van Klinken, “Gay rights, the devil, and the end times”

van Klinken, Adriaan S. 2013. Gay rights, the devil, and the end times: public religion and the enchantment of the homosexuality debate in Zambia. Religion 43(4): 519-540.

Abstract: This article contributes to the understanding of the role of religion in the public and political controversies about homosexuality in Africa. As a case study it investigates the heated public debate in Zambia following a February 2012 visit by United Nations Secretary General Ban Ki-moon, who emphasised the need for the country to recognise the human rights of homosexuals. The focus is on a particular Christian discourse in this debate, in which the international pressure to recognise gay rights is considered a sign of the end times, and Ban Ki-moon, the UN and other international organisations are associated with the Antichrist and the Devil. Here, the debate about homosexuality becomes eschatologically enchanted through millennialist thought. Building on discussions about public religion and religion and politics in Africa, this article avoids popular explanations in terms of fundamentalist religion and African homophobia, but rather highlights the political significance of this discourse in a postcolonial African context.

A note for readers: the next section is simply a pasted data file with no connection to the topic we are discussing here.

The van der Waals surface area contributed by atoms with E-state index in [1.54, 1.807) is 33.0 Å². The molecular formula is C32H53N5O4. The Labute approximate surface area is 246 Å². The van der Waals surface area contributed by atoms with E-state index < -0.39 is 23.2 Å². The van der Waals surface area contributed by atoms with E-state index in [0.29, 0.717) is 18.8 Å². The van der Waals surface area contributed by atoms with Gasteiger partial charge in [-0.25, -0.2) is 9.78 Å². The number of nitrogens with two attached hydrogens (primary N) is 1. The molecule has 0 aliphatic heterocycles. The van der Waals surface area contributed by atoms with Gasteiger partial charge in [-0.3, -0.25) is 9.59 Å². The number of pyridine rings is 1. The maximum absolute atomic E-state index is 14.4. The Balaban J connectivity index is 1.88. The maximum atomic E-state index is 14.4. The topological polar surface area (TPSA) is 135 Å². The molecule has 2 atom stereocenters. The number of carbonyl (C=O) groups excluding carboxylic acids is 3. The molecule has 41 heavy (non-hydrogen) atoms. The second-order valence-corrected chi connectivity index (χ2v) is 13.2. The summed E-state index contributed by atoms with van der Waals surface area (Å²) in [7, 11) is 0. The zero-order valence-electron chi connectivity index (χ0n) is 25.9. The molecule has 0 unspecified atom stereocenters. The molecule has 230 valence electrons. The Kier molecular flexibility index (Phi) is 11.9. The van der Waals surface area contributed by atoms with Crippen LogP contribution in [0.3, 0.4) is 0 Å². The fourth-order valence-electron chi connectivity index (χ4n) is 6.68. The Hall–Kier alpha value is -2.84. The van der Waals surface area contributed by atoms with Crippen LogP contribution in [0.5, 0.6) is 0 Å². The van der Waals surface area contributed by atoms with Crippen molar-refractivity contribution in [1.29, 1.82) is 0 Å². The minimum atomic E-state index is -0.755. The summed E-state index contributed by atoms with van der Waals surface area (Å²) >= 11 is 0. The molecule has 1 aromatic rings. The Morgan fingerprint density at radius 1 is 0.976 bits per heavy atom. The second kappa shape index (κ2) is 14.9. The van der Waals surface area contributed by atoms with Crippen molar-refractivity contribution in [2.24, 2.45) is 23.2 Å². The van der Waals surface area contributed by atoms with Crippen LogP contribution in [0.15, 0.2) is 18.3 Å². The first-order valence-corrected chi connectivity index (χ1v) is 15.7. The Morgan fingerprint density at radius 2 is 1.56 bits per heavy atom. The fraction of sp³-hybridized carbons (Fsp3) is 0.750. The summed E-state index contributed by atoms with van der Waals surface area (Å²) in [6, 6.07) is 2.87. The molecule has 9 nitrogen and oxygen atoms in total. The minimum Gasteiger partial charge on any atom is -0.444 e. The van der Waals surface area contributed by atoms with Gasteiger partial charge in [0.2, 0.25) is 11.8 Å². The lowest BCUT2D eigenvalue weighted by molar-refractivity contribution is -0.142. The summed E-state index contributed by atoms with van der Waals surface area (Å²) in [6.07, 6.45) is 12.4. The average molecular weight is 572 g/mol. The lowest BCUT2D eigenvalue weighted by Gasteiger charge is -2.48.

McGovern, Mike (2012) “Turning the Clock Back or Breaking with the Past?: Charismatic Temporality and Elite Politics in Côte d’Ivoire and the United States”

McGovern, Mike. 2012. Turning the Clock Back or Breaking with the Past?: Charismatic Temporality and Elite Politics in Côte d’Ivoire and the United States. Cultural Anthropology. 27(2):239-260.

Abstract

The article explores the forms of punctuated time that characterize evangelical discourse in both Côte d’Ivoire and the United States. It compares forms of punctuated time that not only form the basis of End Times theology in both places, but have also served as the basis of important lobbying networks. Though evangelical politics in each place has different roots, both are linked by populist anti-immigrant and Islamophobic rhetoric. Most importantly, I argue, the shared structure of eschataological temporality shapes the elective affinities that brought together such strange bedfellows as Pat Robertson and Laurent Gbagbo.